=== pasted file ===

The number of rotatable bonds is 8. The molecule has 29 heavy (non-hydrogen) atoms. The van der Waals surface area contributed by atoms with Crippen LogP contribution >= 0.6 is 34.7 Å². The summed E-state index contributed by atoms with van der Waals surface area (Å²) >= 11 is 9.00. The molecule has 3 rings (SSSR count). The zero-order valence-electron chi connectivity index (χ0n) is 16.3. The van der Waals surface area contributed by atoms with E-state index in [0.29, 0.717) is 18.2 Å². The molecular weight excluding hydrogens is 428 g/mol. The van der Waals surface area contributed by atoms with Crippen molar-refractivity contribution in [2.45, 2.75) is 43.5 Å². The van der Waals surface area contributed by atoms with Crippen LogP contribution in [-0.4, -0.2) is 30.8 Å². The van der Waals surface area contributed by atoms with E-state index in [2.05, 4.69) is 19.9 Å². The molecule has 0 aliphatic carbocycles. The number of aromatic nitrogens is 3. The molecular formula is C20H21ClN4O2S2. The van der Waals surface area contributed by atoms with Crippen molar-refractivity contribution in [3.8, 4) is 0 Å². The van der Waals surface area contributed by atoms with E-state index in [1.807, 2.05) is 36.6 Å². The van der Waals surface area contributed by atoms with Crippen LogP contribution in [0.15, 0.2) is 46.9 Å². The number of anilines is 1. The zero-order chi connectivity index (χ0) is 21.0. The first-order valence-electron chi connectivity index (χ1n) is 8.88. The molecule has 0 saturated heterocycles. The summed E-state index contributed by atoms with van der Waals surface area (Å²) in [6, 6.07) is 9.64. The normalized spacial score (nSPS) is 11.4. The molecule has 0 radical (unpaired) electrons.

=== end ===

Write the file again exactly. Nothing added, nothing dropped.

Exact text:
The number of rotatable bonds is 8. The molecule has 29 heavy (non-hydrogen) atoms. The van der Waals surface area contributed by atoms with Crippen LogP contribution >= 0.6 is 34.7 Å². The summed E-state index contributed by atoms with van der Waals surface area (Å²) >= 11 is 9.00. The molecule has 3 rings (SSSR count). The zero-order valence-electron chi connectivity index (χ0n) is 16.3. The van der Waals surface area contributed by atoms with E-state index in [0.29, 0.717) is 18.2 Å². The molecular weight excluding hydrogens is 428 g/mol. The van der Waals surface area contributed by atoms with Crippen molar-refractivity contribution in [2.45, 2.75) is 43.5 Å². The van der Waals surface area contributed by atoms with Crippen LogP contribution in [-0.4, -0.2) is 30.8 Å². The van der Waals surface area contributed by atoms with E-state index in [2.05, 4.69) is 19.9 Å². The molecule has 0 aliphatic carbocycles. The number of aromatic nitrogens is 3. The molecular formula is C20H21ClN4O2S2. The van der Waals surface area contributed by atoms with Crippen molar-refractivity contribution in [3.8, 4) is 0 Å². The van der Waals surface area contributed by atoms with E-state index in [1.807, 2.05) is 36.6 Å². The van der Waals surface area contributed by atoms with Crippen LogP contribution in [0.15, 0.2) is 46.9 Å². The number of anilines is 1. The zero-order chi connectivity index (χ0) is 21.0. The first-order valence-electron chi connectivity index (χ1n) is 8.88. The molecule has 0 saturated heterocycles. The summed E-state index contributed by atoms with van der Waals surface area (Å²) in [6, 6.07) is 9.64. The normalized spacial score (nSPS) is 11.4. The molecule has 0 radical (unpaired) electrons.